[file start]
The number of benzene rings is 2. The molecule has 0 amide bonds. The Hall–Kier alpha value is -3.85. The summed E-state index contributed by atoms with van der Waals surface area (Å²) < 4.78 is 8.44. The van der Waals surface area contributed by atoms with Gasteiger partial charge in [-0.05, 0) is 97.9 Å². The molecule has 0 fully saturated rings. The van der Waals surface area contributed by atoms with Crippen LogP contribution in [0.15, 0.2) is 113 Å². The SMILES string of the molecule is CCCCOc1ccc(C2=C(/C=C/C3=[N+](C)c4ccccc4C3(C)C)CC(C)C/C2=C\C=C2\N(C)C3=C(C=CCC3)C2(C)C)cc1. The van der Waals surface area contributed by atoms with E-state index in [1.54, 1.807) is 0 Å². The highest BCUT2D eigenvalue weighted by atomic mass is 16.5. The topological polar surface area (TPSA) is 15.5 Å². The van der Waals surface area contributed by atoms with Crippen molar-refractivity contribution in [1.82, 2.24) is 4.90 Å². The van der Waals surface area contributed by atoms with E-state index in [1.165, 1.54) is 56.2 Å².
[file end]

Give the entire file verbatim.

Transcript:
The number of benzene rings is 2. The molecule has 0 amide bonds. The Hall–Kier alpha value is -3.85. The summed E-state index contributed by atoms with van der Waals surface area (Å²) < 4.78 is 8.44. The van der Waals surface area contributed by atoms with Gasteiger partial charge in [-0.05, 0) is 97.9 Å². The molecule has 0 fully saturated rings. The van der Waals surface area contributed by atoms with Crippen LogP contribution in [0.15, 0.2) is 113 Å². The SMILES string of the molecule is CCCCOc1ccc(C2=C(/C=C/C3=[N+](C)c4ccccc4C3(C)C)CC(C)C/C2=C\C=C2\N(C)C3=C(C=CCC3)C2(C)C)cc1. The van der Waals surface area contributed by atoms with E-state index in [1.54, 1.807) is 0 Å². The highest BCUT2D eigenvalue weighted by atomic mass is 16.5. The topological polar surface area (TPSA) is 15.5 Å². The van der Waals surface area contributed by atoms with Crippen molar-refractivity contribution in [1.82, 2.24) is 4.90 Å². The van der Waals surface area contributed by atoms with E-state index in [1.165, 1.54) is 56.2 Å².